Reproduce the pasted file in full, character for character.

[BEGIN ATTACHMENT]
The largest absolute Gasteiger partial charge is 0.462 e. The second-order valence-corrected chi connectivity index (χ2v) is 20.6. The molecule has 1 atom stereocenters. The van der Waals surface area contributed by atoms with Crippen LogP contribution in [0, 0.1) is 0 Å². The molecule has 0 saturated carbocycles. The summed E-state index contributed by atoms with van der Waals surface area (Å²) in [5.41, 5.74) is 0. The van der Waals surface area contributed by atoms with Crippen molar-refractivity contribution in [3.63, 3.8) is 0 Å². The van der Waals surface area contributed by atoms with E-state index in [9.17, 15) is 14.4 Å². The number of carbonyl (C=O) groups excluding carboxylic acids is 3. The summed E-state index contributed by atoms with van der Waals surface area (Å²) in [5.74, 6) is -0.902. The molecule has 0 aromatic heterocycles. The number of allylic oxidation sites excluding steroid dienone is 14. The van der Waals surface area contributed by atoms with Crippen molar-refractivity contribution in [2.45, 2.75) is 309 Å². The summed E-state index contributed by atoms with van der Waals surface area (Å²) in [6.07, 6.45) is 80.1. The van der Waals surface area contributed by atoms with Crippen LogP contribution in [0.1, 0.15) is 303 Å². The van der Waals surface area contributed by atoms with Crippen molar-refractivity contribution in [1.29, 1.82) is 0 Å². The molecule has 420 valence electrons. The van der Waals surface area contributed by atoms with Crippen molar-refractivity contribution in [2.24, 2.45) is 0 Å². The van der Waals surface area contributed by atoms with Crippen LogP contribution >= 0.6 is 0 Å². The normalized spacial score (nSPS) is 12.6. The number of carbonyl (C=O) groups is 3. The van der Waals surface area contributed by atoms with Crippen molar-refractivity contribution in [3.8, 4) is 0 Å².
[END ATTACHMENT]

The largest absolute Gasteiger partial charge is 0.462 e. The second-order valence-corrected chi connectivity index (χ2v) is 20.6. The molecule has 1 atom stereocenters. The van der Waals surface area contributed by atoms with Crippen LogP contribution in [0, 0.1) is 0 Å². The molecule has 0 saturated carbocycles. The summed E-state index contributed by atoms with van der Waals surface area (Å²) in [5.41, 5.74) is 0. The van der Waals surface area contributed by atoms with Crippen molar-refractivity contribution in [3.63, 3.8) is 0 Å². The van der Waals surface area contributed by atoms with E-state index in [9.17, 15) is 14.4 Å². The number of carbonyl (C=O) groups excluding carboxylic acids is 3. The summed E-state index contributed by atoms with van der Waals surface area (Å²) in [5.74, 6) is -0.902. The molecule has 0 aromatic heterocycles. The number of allylic oxidation sites excluding steroid dienone is 14. The van der Waals surface area contributed by atoms with Crippen molar-refractivity contribution in [2.45, 2.75) is 309 Å². The summed E-state index contributed by atoms with van der Waals surface area (Å²) in [6.07, 6.45) is 80.1. The van der Waals surface area contributed by atoms with Crippen LogP contribution in [0.1, 0.15) is 303 Å². The van der Waals surface area contributed by atoms with Crippen molar-refractivity contribution in [1.29, 1.82) is 0 Å². The molecule has 420 valence electrons. The van der Waals surface area contributed by atoms with Crippen molar-refractivity contribution in [2.24, 2.45) is 0 Å². The van der Waals surface area contributed by atoms with Crippen LogP contribution >= 0.6 is 0 Å². The normalized spacial score (nSPS) is 12.6. The number of carbonyl (C=O) groups is 3. The van der Waals surface area contributed by atoms with Crippen molar-refractivity contribution in [3.8, 4) is 0 Å².